Periodic perturbations producing phase-locked fluctuations in visual perception

Min Suk Kang, David Heeger, Randolph Blake

Research output: Contribution to journalArticlepeer-review


This paper describes a novel psychophysical and analytical technique, called periodic perturbation, for creating and characterizing perceptual waves associated with transitions in visibility of a stimulus during binocular rivalry and during binocular fusion. Observers tracked rivalry within a small, central region of spatially extended rival targets while small, brief increments in contrast ("triggers") were presented repetitively in antiphase within different regions of the two rival targets. Appropriately timed triggers produced entrainment of rivalry alternations within the central region, with the optimal timing dependent on an observer's native alternation rate. The latency between trigger and state switch increased with the distance between the location of the trigger and the central region being monitored, providing evidence for traveling waves of dominance. Traveling waves produced by periodic perturbation exhibited the same characteristics as those generated using a less ef.cient, more demanding discrete trial technique. We used periodic perturbation to reveal a novel relation between the dynamics associated with the spontaneous perceptual alternations and the speed of traveling waves across observers. In addition, we found evidence for traveling waves even when the events triggering them were initiated within regions of the visual field where binocular vision was stable, in the absence of binocular rivalry, implying that perceptual organization generally depends on spatio-temporal context.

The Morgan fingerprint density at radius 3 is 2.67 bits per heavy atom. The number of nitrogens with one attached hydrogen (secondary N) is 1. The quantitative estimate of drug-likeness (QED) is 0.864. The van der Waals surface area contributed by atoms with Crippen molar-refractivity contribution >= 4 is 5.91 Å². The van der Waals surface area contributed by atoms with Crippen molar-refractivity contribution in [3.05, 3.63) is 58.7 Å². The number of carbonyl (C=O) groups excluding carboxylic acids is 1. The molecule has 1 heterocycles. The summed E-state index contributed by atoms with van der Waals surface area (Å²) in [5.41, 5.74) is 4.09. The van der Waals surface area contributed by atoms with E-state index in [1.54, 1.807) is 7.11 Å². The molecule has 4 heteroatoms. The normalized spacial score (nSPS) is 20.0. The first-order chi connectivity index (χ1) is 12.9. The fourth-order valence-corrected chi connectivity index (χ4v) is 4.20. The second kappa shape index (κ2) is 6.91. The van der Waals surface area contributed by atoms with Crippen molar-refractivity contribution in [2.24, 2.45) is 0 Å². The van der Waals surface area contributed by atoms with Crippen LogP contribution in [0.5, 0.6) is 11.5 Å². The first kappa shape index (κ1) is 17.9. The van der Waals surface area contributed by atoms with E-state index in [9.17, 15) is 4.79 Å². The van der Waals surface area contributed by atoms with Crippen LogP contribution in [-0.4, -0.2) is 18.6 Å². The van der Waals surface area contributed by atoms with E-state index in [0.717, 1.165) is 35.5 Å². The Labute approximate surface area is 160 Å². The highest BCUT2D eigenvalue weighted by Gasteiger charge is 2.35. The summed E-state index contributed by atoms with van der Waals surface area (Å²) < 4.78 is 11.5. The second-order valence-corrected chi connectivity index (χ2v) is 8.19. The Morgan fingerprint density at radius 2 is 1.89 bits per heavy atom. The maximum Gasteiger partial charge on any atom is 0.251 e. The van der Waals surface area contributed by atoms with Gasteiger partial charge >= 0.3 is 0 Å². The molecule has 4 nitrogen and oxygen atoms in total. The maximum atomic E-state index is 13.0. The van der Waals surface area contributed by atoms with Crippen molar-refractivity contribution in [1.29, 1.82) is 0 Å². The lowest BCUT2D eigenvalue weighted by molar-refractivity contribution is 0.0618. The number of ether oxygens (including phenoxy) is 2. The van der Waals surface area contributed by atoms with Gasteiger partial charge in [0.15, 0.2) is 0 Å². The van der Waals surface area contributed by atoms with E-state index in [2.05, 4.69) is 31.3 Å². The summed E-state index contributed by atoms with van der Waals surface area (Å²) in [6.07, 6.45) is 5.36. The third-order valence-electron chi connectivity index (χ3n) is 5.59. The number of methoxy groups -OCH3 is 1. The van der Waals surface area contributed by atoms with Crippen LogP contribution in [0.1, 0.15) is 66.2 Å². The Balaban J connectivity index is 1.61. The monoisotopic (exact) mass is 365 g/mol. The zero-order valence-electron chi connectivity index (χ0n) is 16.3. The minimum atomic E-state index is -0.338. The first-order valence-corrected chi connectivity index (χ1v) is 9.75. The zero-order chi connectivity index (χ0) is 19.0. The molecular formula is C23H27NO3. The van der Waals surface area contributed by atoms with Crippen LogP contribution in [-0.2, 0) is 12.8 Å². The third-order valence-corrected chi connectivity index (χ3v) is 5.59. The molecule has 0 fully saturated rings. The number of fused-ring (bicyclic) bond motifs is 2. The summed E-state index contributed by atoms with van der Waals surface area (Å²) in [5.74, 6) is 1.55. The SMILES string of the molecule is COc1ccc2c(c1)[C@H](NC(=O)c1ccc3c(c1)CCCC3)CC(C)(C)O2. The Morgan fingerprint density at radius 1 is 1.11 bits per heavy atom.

Original languageEnglish (US)
Article number8
JournalJournal of vision
Issue number2
StatePublished - Feb 9 2009


  • Binocular rivalry
  • Binocular vision
  • Perceptual organization
  • Perceptual waves
  • Visual cortex

ASJC Scopus subject areas

  • Ophthalmology
  • Sensory Systems


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